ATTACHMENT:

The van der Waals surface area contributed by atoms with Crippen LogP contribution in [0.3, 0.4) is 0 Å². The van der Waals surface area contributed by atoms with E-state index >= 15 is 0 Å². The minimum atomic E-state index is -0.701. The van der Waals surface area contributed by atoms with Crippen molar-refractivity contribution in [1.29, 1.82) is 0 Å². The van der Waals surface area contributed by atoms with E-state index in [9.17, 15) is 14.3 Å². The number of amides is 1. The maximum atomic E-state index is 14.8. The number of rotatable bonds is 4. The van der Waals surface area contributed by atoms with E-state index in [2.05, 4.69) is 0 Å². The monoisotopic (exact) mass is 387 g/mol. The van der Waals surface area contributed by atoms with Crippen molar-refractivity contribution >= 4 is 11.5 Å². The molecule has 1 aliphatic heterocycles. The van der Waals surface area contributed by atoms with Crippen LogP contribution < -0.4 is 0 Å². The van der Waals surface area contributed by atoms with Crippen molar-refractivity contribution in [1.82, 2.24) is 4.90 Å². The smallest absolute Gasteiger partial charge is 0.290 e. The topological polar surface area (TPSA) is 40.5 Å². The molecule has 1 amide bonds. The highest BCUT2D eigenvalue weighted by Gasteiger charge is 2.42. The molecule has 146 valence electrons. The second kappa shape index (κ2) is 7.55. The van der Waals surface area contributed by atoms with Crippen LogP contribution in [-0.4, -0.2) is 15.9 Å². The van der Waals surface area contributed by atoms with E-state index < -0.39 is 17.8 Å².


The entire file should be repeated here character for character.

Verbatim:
The van der Waals surface area contributed by atoms with Crippen LogP contribution in [0.3, 0.4) is 0 Å². The van der Waals surface area contributed by atoms with E-state index >= 15 is 0 Å². The minimum atomic E-state index is -0.701. The van der Waals surface area contributed by atoms with Crippen molar-refractivity contribution in [1.29, 1.82) is 0 Å². The van der Waals surface area contributed by atoms with E-state index in [9.17, 15) is 14.3 Å². The number of amides is 1. The maximum atomic E-state index is 14.8. The number of rotatable bonds is 4. The van der Waals surface area contributed by atoms with E-state index in [2.05, 4.69) is 0 Å². The monoisotopic (exact) mass is 387 g/mol. The van der Waals surface area contributed by atoms with Crippen molar-refractivity contribution >= 4 is 11.5 Å². The molecule has 1 aliphatic heterocycles. The van der Waals surface area contributed by atoms with Crippen LogP contribution < -0.4 is 0 Å². The van der Waals surface area contributed by atoms with Crippen molar-refractivity contribution in [1.82, 2.24) is 4.90 Å². The smallest absolute Gasteiger partial charge is 0.290 e. The topological polar surface area (TPSA) is 40.5 Å². The molecule has 1 amide bonds. The highest BCUT2D eigenvalue weighted by Gasteiger charge is 2.42. The molecule has 146 valence electrons. The second kappa shape index (κ2) is 7.55. The van der Waals surface area contributed by atoms with Crippen LogP contribution in [-0.4, -0.2) is 15.9 Å². The van der Waals surface area contributed by atoms with E-state index < -0.39 is 17.8 Å².